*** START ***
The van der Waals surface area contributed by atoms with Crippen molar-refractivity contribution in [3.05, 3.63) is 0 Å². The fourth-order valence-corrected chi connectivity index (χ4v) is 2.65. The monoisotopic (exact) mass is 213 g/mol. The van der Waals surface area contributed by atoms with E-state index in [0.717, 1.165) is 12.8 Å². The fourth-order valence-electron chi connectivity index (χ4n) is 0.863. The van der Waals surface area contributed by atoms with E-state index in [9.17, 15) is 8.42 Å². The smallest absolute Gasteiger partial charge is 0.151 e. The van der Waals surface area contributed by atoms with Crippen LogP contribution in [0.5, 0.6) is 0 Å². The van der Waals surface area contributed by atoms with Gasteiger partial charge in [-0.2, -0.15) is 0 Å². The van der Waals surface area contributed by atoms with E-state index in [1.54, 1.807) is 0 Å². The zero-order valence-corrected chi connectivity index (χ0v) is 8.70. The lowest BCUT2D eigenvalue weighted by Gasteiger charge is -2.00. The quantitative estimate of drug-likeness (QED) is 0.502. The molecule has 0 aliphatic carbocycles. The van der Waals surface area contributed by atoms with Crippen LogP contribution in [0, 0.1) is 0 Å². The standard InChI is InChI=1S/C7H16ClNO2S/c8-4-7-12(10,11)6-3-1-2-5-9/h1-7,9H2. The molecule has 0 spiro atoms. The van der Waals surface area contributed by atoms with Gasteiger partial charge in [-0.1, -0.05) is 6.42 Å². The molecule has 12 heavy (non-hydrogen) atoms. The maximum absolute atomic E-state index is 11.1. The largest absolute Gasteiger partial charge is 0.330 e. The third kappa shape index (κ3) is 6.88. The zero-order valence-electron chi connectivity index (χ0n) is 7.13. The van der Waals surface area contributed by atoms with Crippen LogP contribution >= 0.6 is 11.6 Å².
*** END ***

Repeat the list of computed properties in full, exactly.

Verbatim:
The van der Waals surface area contributed by atoms with Crippen molar-refractivity contribution in [3.05, 3.63) is 0 Å². The fourth-order valence-corrected chi connectivity index (χ4v) is 2.65. The monoisotopic (exact) mass is 213 g/mol. The van der Waals surface area contributed by atoms with E-state index in [0.717, 1.165) is 12.8 Å². The fourth-order valence-electron chi connectivity index (χ4n) is 0.863. The van der Waals surface area contributed by atoms with E-state index in [9.17, 15) is 8.42 Å². The smallest absolute Gasteiger partial charge is 0.151 e. The van der Waals surface area contributed by atoms with Crippen LogP contribution in [0.5, 0.6) is 0 Å². The van der Waals surface area contributed by atoms with Gasteiger partial charge in [-0.2, -0.15) is 0 Å². The van der Waals surface area contributed by atoms with E-state index in [1.54, 1.807) is 0 Å². The zero-order valence-corrected chi connectivity index (χ0v) is 8.70. The lowest BCUT2D eigenvalue weighted by Gasteiger charge is -2.00. The quantitative estimate of drug-likeness (QED) is 0.502. The molecule has 0 aliphatic carbocycles. The van der Waals surface area contributed by atoms with Crippen LogP contribution in [0, 0.1) is 0 Å². The standard InChI is InChI=1S/C7H16ClNO2S/c8-4-7-12(10,11)6-3-1-2-5-9/h1-7,9H2. The molecule has 0 spiro atoms. The van der Waals surface area contributed by atoms with Gasteiger partial charge in [-0.1, -0.05) is 6.42 Å². The molecule has 12 heavy (non-hydrogen) atoms. The maximum absolute atomic E-state index is 11.1. The largest absolute Gasteiger partial charge is 0.330 e. The third kappa shape index (κ3) is 6.88. The zero-order valence-electron chi connectivity index (χ0n) is 7.13. The van der Waals surface area contributed by atoms with Crippen LogP contribution >= 0.6 is 11.6 Å².